Sigfox Pros and Cons


Internet of Things Wireless Connectivity Option Analysis: Sigfox


Sigfox intends to deploy a managed network, much like a cellular network, dedicated to the IoT. Sigfox uses sub-GHz frequency bands and claims that it achieves long-range communication by relying on a very low data rate of 100 bps, approximately 100 to 1,000 times less than the other IoT technologies discussed so far. Such a low data rate results in great sensitivity, which allows for long-range communication of multiple kilometers, provided there is no interference at all. Like LORA, Sigfox faces constant criticism regarding its theoretical vs actual range performance. Its actual performance substantially worse than the theoretical marketing numbers use to attract LPWAN  enthusiasts. Although a managed IoT network is a viable approach to a number of IoT applications, the current Sigfox technology has several shortcomings that make it not suitable for the widespread IoT applications.

Sigfox does not employ any collision-avoidance techniques. Consequently, Sigfox technology is put under stringent transmit power, and in Europe duty cycle, limitations by not being able to transmit more than 1% of the time. Stricter regulation in Japan enforces power spectral density limitations, essentially making ultra-narrowband inapplicable.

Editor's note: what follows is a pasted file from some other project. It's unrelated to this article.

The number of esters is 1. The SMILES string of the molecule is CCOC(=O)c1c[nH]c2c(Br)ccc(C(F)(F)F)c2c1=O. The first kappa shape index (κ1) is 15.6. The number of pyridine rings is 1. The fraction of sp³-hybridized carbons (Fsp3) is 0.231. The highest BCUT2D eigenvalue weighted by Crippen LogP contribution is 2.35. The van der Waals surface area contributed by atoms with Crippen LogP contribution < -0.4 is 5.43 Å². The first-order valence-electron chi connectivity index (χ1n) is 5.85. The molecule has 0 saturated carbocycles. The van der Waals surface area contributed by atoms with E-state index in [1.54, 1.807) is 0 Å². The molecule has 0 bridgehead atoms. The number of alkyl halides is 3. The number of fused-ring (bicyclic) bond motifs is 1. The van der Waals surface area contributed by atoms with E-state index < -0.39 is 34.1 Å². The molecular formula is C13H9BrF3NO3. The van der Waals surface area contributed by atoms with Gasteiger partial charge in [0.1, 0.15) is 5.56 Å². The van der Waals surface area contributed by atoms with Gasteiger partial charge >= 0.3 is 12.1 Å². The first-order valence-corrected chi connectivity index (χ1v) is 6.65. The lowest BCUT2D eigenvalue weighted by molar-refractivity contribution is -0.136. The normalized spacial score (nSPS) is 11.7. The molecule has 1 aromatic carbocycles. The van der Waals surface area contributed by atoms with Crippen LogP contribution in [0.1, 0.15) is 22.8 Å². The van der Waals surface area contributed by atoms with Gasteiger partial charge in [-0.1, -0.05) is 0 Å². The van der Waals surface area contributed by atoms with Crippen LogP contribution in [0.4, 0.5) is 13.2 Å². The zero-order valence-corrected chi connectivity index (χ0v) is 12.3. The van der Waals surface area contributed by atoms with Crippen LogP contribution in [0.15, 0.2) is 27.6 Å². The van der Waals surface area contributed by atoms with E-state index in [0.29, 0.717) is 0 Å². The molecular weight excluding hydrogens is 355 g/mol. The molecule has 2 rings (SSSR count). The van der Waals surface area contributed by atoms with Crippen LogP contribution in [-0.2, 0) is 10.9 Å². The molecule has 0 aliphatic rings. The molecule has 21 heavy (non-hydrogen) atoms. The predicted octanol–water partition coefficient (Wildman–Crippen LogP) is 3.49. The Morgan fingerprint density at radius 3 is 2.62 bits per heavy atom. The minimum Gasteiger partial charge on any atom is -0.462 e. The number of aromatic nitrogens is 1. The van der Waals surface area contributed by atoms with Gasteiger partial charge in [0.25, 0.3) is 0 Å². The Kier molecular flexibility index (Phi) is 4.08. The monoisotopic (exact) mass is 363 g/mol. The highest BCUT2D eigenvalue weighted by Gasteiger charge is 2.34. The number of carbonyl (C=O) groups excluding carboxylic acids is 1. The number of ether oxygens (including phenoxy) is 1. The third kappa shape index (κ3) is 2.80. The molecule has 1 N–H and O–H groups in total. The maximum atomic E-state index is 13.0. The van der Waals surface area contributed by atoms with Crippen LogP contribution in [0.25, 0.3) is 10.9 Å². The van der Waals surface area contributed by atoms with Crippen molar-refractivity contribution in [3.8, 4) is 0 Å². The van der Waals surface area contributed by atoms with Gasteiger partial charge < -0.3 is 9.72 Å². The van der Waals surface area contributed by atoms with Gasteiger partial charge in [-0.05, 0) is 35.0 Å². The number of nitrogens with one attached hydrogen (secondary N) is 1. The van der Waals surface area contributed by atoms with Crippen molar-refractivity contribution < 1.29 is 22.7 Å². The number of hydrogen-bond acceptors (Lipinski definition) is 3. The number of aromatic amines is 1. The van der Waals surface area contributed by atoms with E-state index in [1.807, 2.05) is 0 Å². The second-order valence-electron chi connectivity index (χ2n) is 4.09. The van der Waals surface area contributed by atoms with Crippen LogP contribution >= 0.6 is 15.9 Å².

Sigfox’s 100 bps data rate is not practical for regular GMSK modulation. This translates into a 2 seconds transmission time for a mere 12 bytes of payload. Because of the ultra-narrowband requirement, it also mandates the use of a very precise crystal, like Temperature-Compensated TCXOs, which are more expensive than regular 20ppm crystals. Besides, such narrowband transmission is the worst type of interferer for other systems. A single Sigfox device could already interfere with any wideband system. If you consider thousands of Sigfox devices, which do not implement any fair use, collision avoidance and Listen Before Talk mechanisms.